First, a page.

**Acceleration**, in physics, is the rate of change of velocity of an object with respect to time. An object's acceleration is the net result of any and all forces acting on the object, as described by Newton's Second Law. The SI unit for acceleration is metre per second squared

(m s^{−2}). Accelerations are vector quantities (they have magnitude and direction) and add according to the parallelogram law. As a vector, the calculated net force is equal to the product of the object's mass (a scalar quantity) and its acceleration.

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**Acceleration**, in physics, is the rate of change of velocity of an object with respect to time. An object's acceleration is the net result of any and all forces acting on the object, as described by Newton's Second Law. The SI unit for acceleration is metre per second squared (m s^{−2}). Accelerations are vector quantities (they have magnitude and direction) and add according to the parallelogram law. As a vector, the calculated net force is equal to the product of the object's mass (a scalar quantity) and its acceleration.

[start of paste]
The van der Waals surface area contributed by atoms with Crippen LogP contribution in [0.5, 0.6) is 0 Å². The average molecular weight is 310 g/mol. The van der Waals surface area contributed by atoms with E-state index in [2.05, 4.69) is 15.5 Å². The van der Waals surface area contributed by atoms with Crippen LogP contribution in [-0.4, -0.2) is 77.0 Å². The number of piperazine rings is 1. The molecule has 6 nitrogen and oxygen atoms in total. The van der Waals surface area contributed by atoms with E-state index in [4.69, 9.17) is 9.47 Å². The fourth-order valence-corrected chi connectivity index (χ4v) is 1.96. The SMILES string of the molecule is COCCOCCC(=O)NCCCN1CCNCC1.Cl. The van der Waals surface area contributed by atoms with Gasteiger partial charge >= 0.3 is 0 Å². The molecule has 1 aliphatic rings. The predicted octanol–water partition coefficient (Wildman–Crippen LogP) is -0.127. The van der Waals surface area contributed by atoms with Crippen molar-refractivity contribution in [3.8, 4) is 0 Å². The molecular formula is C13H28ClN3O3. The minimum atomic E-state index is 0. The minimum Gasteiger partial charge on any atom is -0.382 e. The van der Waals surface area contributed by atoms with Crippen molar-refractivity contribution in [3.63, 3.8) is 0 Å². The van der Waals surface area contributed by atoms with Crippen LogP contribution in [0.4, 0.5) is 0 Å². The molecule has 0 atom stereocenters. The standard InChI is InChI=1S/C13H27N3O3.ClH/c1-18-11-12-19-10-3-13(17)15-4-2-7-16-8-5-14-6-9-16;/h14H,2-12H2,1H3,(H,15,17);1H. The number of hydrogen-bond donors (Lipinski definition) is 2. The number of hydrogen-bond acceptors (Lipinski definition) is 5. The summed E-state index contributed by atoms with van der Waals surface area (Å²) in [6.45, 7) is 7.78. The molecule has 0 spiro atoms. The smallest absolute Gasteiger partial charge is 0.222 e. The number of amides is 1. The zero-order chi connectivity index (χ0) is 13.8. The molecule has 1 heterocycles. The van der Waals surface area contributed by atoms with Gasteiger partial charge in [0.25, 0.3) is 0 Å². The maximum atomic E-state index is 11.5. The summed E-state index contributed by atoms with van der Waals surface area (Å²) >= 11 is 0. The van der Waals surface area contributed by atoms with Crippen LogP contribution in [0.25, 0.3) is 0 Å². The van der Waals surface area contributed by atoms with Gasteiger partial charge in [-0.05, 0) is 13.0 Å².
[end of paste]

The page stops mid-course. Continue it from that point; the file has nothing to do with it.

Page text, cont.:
For example, when a car starts from a standstill (zero relative velocity) and travels in a straight line at increasing speeds, it is accelerating in the direction of travel. If the car turns, an acceleration occurs toward the new direction. In this example, we can call the forward acceleration of the car a "linear acceleration", which passengers in the car might experience as a force pushing them back into their seats. When changing direction, we might call this "non-linear acceleration", which passengers might experience as a sideways force. If the speed of the car decreases, this is an acceleration in the opposite direction from the direction of the vehicle, sometimes called **deceleration**. Passengers may experience deceleration as a force lifting them forwards. Mathematically, there is no separate formula for deceleration: both are changes in velocity. Each of these accelerations (linear, non-linear, deceleration) might be felt by passengers until their velocity (speed and direction) matches that of the car.

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